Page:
The Plague Historical Context

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Absurdism

The term absurdism is applied to plays and novels that express the idea that there is no inherent value or meaning in the human condition. Absurdist writers reject traditional beliefs and values, including religious or metaphysical systems that locate truth, purpose, and meaning in transcendental concepts such as God. For the absurdist, the universe is irrational and unintelligible; it cannot satisfy the human need for order or fulfil human hopes and aspirations. Human beings are essentially alone in an indifferent universe and must make their way through their bleak, insignificant existence in the best way that they can. As Eugene Ionesco, a prominent French writer of absurd drama (quoted by M. H. Abrams in A Glossary of Literary Terms) put it: "Cut off from his religious, metaphysical, and transcendental roots, man is lost; all his actions become senseless, absurd, useless."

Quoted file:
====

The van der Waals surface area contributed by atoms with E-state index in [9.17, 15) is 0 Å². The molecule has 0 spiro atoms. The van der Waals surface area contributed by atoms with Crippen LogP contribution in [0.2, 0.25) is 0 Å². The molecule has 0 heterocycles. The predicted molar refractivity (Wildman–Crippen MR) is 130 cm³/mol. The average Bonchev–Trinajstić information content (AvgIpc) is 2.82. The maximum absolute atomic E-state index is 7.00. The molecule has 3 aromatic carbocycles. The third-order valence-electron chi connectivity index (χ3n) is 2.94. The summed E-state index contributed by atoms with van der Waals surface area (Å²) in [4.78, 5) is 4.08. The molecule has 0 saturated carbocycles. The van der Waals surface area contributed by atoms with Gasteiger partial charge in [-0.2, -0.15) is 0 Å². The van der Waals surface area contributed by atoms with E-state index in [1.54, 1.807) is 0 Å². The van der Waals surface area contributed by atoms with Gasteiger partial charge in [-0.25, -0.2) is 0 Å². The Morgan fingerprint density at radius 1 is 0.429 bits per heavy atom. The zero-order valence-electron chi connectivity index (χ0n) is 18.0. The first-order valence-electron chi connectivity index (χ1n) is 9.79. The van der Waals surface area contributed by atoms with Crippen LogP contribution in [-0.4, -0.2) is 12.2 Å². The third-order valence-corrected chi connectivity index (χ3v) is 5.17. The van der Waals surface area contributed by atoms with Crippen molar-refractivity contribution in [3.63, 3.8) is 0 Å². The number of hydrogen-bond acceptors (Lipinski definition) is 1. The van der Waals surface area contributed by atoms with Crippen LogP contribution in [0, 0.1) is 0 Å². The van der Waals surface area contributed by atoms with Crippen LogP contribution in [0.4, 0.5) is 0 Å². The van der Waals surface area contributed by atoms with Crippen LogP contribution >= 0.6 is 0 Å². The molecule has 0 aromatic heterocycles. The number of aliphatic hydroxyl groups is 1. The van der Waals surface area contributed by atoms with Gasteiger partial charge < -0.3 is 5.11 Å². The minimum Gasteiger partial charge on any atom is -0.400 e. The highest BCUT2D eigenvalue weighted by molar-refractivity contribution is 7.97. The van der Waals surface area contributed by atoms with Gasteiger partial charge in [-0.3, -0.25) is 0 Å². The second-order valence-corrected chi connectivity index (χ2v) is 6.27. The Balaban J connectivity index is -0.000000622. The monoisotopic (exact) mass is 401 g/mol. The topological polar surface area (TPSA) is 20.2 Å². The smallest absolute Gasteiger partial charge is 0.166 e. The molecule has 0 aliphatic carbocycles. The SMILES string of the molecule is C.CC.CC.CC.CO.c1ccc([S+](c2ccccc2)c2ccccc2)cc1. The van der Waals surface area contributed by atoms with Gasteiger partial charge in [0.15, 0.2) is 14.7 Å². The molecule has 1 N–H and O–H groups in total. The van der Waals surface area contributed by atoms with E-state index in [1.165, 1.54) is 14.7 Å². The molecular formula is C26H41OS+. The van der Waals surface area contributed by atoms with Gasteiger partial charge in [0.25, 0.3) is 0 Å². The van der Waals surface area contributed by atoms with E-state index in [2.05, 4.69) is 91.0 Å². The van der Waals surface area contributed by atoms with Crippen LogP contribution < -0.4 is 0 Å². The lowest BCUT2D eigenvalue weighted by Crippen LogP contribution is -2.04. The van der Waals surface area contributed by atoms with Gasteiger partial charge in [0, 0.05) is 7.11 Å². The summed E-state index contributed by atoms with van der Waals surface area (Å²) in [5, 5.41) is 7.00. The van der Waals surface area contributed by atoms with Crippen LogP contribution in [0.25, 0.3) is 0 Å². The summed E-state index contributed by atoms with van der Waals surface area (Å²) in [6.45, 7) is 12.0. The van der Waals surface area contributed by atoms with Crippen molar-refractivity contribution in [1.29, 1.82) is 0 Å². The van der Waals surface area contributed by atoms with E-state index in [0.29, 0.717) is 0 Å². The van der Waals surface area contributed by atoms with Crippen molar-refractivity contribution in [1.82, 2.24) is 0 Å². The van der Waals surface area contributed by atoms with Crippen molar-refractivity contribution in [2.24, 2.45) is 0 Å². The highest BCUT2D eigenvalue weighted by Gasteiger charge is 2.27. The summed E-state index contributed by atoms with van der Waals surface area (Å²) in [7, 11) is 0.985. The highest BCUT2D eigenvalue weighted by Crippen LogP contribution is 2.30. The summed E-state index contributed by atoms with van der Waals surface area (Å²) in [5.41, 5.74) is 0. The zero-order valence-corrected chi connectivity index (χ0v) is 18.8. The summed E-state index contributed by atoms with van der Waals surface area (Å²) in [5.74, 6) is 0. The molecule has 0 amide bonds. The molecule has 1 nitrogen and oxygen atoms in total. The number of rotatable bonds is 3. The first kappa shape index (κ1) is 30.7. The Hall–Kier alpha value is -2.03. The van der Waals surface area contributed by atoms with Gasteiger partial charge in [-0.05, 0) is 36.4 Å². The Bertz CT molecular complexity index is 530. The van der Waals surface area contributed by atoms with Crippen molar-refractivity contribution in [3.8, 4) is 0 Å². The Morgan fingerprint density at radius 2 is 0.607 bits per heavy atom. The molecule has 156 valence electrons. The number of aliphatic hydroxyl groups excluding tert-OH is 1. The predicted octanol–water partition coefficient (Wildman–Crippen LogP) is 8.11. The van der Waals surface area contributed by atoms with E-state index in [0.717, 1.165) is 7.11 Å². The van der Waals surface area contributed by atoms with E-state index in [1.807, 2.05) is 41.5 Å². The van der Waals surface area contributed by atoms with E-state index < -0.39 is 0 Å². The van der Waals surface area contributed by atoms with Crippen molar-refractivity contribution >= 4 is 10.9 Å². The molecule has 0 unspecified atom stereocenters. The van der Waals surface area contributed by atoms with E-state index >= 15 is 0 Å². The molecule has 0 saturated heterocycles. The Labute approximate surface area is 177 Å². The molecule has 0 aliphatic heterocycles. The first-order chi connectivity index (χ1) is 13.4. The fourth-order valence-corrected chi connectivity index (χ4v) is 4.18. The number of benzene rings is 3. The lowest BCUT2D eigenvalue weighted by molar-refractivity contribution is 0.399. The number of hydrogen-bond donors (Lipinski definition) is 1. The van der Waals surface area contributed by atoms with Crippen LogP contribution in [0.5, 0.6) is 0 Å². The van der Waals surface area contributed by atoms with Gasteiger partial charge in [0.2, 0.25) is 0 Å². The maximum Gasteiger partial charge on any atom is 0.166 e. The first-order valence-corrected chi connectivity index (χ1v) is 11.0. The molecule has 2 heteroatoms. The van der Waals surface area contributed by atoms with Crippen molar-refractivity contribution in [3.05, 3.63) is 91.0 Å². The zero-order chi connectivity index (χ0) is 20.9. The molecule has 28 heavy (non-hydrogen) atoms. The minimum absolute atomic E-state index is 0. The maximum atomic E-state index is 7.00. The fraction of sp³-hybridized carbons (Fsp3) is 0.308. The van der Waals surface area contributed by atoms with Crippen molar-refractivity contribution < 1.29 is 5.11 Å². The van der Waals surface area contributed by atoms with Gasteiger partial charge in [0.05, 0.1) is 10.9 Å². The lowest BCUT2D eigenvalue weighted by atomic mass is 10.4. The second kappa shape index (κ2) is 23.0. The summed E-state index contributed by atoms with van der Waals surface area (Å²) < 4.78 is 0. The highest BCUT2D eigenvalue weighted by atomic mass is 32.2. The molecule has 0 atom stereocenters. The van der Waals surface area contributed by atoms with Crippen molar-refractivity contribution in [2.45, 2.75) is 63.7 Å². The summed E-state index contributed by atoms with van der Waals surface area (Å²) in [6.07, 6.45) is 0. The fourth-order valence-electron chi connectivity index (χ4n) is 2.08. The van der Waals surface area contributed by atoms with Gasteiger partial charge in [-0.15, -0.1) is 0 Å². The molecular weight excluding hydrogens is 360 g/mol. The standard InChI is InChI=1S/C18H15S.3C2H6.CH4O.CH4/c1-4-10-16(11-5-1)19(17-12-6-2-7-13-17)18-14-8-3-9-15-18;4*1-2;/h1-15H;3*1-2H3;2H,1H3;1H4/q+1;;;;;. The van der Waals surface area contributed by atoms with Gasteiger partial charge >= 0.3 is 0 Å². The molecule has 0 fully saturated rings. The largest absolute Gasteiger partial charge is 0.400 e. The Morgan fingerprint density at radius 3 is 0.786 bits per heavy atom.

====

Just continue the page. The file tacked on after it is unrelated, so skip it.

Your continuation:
According to Abrams, absurdism has its roots...

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This section contains 673 words
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Novels for Students
The Plague from Novels for Students. ©2005-2006 Thomson Gale, a part of the Thomson Corporation. All rights reserved.
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